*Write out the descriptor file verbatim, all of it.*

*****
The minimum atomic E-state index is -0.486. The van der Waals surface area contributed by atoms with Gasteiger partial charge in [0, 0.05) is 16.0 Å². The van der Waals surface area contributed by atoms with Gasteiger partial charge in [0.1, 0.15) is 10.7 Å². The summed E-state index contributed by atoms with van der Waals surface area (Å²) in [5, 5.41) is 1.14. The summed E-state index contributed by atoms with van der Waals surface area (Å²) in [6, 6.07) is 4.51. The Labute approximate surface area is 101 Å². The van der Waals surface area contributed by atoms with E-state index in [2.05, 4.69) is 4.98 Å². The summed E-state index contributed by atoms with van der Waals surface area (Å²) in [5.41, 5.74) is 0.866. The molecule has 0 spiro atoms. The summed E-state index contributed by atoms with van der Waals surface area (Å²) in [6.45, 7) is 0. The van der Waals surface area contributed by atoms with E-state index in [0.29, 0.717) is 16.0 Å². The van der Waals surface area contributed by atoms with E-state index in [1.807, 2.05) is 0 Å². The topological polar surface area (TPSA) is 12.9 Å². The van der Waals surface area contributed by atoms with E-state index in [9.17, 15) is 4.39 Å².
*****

The minimum atomic E-state index is -0.486. The van der Waals surface area contributed by atoms with Gasteiger partial charge in [0, 0.05) is 16.0 Å². The van der Waals surface area contributed by atoms with Gasteiger partial charge in [0.1, 0.15) is 10.7 Å². The summed E-state index contributed by atoms with van der Waals surface area (Å²) in [5, 5.41) is 1.14. The summed E-state index contributed by atoms with van der Waals surface area (Å²) in [6, 6.07) is 4.51. The Labute approximate surface area is 101 Å². The van der Waals surface area contributed by atoms with E-state index in [2.05, 4.69) is 4.98 Å². The summed E-state index contributed by atoms with van der Waals surface area (Å²) in [5.41, 5.74) is 0.866. The molecule has 0 spiro atoms. The summed E-state index contributed by atoms with van der Waals surface area (Å²) in [6.45, 7) is 0. The van der Waals surface area contributed by atoms with E-state index in [0.29, 0.717) is 16.0 Å². The van der Waals surface area contributed by atoms with E-state index in [1.807, 2.05) is 0 Å². The topological polar surface area (TPSA) is 12.9 Å². The van der Waals surface area contributed by atoms with E-state index in [9.17, 15) is 4.39 Å².